John Lee Hancock’s Saving Mr. Banks isn’t far from being the perfect modern family film. Though not as G-rated magical as Mary Poppins, whose path to the big screen Banks explores, it’s a whimsical, well-rounded look at differing personalities, promises, and finding common ground. Despite the fairly blatant tie-in with Poppins’ forthcoming 50th anniversary, the companion film doesn’t come across as a stunt and instead builds on tried and true goods. Viewers who are fond of the Disney classic are in for a delightful peek behind the curtain while the uninitiated are sure to request that a copy be procured on the ride home.
The star of this new entry is author P.L. Travers (Emma Thompson), without whom there would be no flying, singing, spoonful-of-sugar-administering nanny. For the creator of such a friendly character, it’s a jolt to the system that she turns out to be a complete pill and doubly so when it’s one of cinema’s most likable actresses doling out the lumps. Flown from London to California to see if, after 20 years of shunning the various offers from Walt Disney (Tom Hanks), they can work out an adaptation agreeable to her particular tastes, Mrs. Travers (as she insists on being called) find fault with practically everything and everyone. The great mystery is why she’s so difficult, especially in her lack of awareness for others’ feelings and persistence in saying whatever rude thing is on her mind even when everyone around her is reacting with looks of shock.
We quickly discover that the key to Mrs. Travers is her Australian childhood, told in flashbacks that often fit organically into the story yet other times come across as random. A mix of extreme highs and lows, these formative experiences are essential in informing the main storyline, but also a bit weird. Though he looks the part, Colin Farrell may simply be miscast as her alcoholic banker father whose employment woes push his family out of their posh lodgings and gradually tests the sanity of his wife (The Lone Ranger’s Ruth Wilson). Fond of imagination sessions with his adoring daughter (Annie Rose Buckley), in which creative musings are exchanged that surely propelled her to become a writer, these moments are consistently difficult to grasp as is the true depth of the family’s predicament.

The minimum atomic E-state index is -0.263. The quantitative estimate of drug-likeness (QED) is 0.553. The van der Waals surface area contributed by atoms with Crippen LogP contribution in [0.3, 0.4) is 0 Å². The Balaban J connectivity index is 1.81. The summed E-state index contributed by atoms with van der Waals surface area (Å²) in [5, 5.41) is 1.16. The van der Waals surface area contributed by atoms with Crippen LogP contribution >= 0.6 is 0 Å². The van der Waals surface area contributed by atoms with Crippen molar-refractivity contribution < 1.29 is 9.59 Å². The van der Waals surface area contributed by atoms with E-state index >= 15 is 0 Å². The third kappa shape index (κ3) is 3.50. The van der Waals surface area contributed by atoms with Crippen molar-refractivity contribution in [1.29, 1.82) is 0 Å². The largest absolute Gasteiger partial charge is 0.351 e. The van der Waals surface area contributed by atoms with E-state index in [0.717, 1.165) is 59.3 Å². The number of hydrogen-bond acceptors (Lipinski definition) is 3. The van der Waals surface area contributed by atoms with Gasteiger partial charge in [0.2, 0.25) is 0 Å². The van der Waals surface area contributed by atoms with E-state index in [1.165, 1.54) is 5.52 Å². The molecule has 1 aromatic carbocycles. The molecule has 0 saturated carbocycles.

Wonky as these scenes may be, Saving Mr. Banks writers Kelly Marcel and Sue Smith nonetheless succeed in conveying their importance and sugarcoat them in the splendor of planning the Mary Poppins film. As Mrs. Travers brings her stubborn ways to the creative brain-trust of screenwriter Don DaGradi (Bradley Whitford) and songwriting brothers Robert (B.J. Novak) and Richard Sherman (Jason Schwartzman), it’s a joy to see Mary Poppins’ beloved songs in their infancy and other behind-the-scenes details that helped shape the final cut.
Likewise doing all he can to acquire his guest’s signature, Hanks is fine as Disney. He still looks a little too much like Tom Hanks to get across this other famous personality, but does the trick overall. The film, however, is wholly Thompson’s and she reigns over its proceedings like the legendary performer she is. There’s an immense pleasure in watching her iceberg demeanor slowly melt while still retaining a good deal of its original shape, whether that be in her casual chats with kind chauffeur Ralph (Paul Giamatti) or in growing to accept the formerly appalling ideas of DaGradi and the Shermans. Then there’s the cherry on this rich desert, her reaction to the final product which is a true gift and all but guaranteed to inspire happy reflection on one’s own memories and experiences with Mary Poppins. Mission accomplished, House of Mouse. Mission accomplished indeed.
Rated PG-13 for thematic elements including some unsettling images.
Saving Mr. Banks is currently playing at the Carolina Cinemas on Hendersonville Rd.